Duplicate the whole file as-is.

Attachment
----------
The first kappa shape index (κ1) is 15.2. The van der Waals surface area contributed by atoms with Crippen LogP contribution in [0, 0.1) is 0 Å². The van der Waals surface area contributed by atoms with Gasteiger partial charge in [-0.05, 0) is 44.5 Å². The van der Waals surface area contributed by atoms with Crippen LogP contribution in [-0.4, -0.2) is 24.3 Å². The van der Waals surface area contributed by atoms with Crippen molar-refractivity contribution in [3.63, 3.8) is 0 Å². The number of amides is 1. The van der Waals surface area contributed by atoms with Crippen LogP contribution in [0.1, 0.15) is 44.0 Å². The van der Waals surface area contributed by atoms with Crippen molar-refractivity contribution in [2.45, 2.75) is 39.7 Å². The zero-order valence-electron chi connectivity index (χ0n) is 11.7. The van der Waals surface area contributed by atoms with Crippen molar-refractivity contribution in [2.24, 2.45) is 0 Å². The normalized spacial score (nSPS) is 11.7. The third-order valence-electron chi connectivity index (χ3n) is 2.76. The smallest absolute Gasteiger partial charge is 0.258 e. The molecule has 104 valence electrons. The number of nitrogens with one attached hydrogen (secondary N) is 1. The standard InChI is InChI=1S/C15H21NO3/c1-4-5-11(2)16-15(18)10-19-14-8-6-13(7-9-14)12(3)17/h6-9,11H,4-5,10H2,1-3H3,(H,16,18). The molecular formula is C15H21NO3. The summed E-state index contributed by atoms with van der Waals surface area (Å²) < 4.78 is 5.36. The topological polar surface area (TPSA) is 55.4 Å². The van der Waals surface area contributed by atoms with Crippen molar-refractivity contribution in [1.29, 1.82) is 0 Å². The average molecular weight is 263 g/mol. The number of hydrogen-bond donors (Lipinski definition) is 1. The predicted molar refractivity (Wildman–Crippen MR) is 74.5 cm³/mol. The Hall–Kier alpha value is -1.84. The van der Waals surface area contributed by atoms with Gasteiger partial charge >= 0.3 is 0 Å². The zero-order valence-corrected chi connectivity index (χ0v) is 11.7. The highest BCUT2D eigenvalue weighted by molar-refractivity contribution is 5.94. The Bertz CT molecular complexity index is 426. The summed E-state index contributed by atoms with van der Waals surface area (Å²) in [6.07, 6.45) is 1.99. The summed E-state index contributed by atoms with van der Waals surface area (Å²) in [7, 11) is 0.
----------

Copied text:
The first kappa shape index (κ1) is 15.2. The van der Waals surface area contributed by atoms with Crippen LogP contribution in [0, 0.1) is 0 Å². The van der Waals surface area contributed by atoms with Gasteiger partial charge in [-0.05, 0) is 44.5 Å². The van der Waals surface area contributed by atoms with Crippen LogP contribution in [-0.4, -0.2) is 24.3 Å². The van der Waals surface area contributed by atoms with Crippen molar-refractivity contribution in [3.63, 3.8) is 0 Å². The number of amides is 1. The van der Waals surface area contributed by atoms with Crippen LogP contribution in [0.1, 0.15) is 44.0 Å². The van der Waals surface area contributed by atoms with Crippen molar-refractivity contribution in [2.45, 2.75) is 39.7 Å². The zero-order valence-electron chi connectivity index (χ0n) is 11.7. The van der Waals surface area contributed by atoms with Crippen molar-refractivity contribution in [2.24, 2.45) is 0 Å². The normalized spacial score (nSPS) is 11.7. The third-order valence-electron chi connectivity index (χ3n) is 2.76. The smallest absolute Gasteiger partial charge is 0.258 e. The molecule has 104 valence electrons. The number of nitrogens with one attached hydrogen (secondary N) is 1. The standard InChI is InChI=1S/C15H21NO3/c1-4-5-11(2)16-15(18)10-19-14-8-6-13(7-9-14)12(3)17/h6-9,11H,4-5,10H2,1-3H3,(H,16,18). The molecular formula is C15H21NO3. The summed E-state index contributed by atoms with van der Waals surface area (Å²) < 4.78 is 5.36. The topological polar surface area (TPSA) is 55.4 Å². The van der Waals surface area contributed by atoms with Crippen molar-refractivity contribution in [1.29, 1.82) is 0 Å². The average molecular weight is 263 g/mol. The number of hydrogen-bond donors (Lipinski definition) is 1. The predicted molar refractivity (Wildman–Crippen MR) is 74.5 cm³/mol. The Hall–Kier alpha value is -1.84. The van der Waals surface area contributed by atoms with Gasteiger partial charge >= 0.3 is 0 Å². The zero-order valence-corrected chi connectivity index (χ0v) is 11.7. The highest BCUT2D eigenvalue weighted by molar-refractivity contribution is 5.94. The Bertz CT molecular complexity index is 426. The summed E-state index contributed by atoms with van der Waals surface area (Å²) in [6.07, 6.45) is 1.99. The summed E-state index contributed by atoms with van der Waals surface area (Å²) in [7, 11) is 0.